Railroads came on the scene in the United States in the early 1830s and immediately took hold of the national psyche, changing concepts of speed and time and providing limitless possibilities of the movement of agricultural products, goods of industry, and people to all points across the country.  The railroad was the means that brought the Industrial Revolution to the United States, ushering in the modern world we know today.  To the people of the 19th century, the railroad was a dream, a miracle, a danger, and the most marvelous thing they had ever seen.

The Railroad History Archive has many thousands of photographs.  Most focus on locomotives and scenes of the New Haven Railroad, the predominant railroad line in southern New England from 1872 to 1968.  We have photographs of railroad stations and other structures, railroad yards, passenger cars and dining cars.  We have photographs of railroad bridges, railroad tunnels, and railroad trestles.

But few photographs are as evocative as the one above, where railroad men pose with the nation’s new obsession. 

For more information about the Railroad History Archive, visit

Laura Smith, Curator for Business, Railroad and Labor Collections

Happy 40th Birthday, Amtrak!

Amtrak's train 83 rounds curve as it kicks up the fresh snow at Old Saybrook, Connecticut. Photograph by Robert LaMay, January 2011.

May 1 was Amtrak’s 40th Birthday! In celebration of this event we’ve put up an exhibit in the McDonald Reading Room of photographs and timetables showing the trains of Amtrak. All of the photographs were taken by Robert LaMay, whose collection we have in the Railroad History Archive.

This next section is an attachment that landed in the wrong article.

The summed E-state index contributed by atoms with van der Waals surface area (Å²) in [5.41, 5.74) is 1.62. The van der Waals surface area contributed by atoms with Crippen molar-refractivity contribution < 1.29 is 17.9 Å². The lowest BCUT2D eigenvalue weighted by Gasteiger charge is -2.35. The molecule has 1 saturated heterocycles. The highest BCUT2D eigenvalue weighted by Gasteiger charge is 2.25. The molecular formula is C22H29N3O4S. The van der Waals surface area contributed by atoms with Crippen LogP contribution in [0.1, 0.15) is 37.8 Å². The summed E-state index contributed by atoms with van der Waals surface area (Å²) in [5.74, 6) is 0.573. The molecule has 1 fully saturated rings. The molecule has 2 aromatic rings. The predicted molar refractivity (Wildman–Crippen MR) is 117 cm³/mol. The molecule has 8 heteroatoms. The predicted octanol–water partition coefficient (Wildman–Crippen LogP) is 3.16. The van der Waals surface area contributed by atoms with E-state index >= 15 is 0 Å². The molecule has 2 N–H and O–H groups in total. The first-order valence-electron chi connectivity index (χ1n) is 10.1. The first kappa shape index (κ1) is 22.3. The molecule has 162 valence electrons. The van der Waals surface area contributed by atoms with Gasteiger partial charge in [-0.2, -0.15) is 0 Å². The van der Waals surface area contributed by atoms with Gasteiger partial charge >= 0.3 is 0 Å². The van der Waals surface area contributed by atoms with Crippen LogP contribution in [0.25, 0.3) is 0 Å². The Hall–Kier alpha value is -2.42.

For more inforamation about Amtrak’s 40th anniversary and National Train Day on May 7, visit For more information about the Railroad History Archive, visit

Laura Smith, Curator for Business, Railroad and Labor Collections

James Klar Photograph of the Old Saybrook switch tower

Old Saybrook, Connecticut, switch tower, on the New Haven Railroad. Photograph taken by James S. Klar, 1975.

James S. Klar spent his working life as a city planner, but his first love was photography. After he retired he indulged in his passion full-time, and received training in photography techniques. In 1975 he received a grant from the Connecticut Commission on the Arts to photograph 75 railroad stations in southern New England for an exhibition. This photograph of the Old Saybrook Interlocking, or switch, tower, was taken on June 10, 1975, for the exhibition.

James Klar died in 1985 and in 1990 his wife Marjorie donated the photographs from the exhibition to the Railroad History Archive at the Dodd Research Center. The photographs show exquisite details of old railroad stations and structures, many of them dilapidated.

The interlocking tower in Old Saybrook was built in 1912, for the New York, New Haven & Hartford Railroad. An interlocking, or switch, tower was an important feature for railroad safety. It allowed the tower operator to communicate with railroad personnel about train movements, and to control junction switches and signals with a bank of levers on the second floor. In the 1920s the mechanical interlocking was replaced by banks of electrical relays, which were replaced by pneumatic assists. By the 1970s changes in dispatching technology rendered the tower obsolete and it was closed. The tower was razed in June 1998.

This photograph of the switching levers on the second floor of the tower was taken in 1997 by Robert Brewster when it was recorded for a Historic American Buildings Survey, which you can find in the Connecticut Historic Preservation Collection at the Dodd Research Center.

Laura Smith, Curator for Business, Railroad and Labor Collections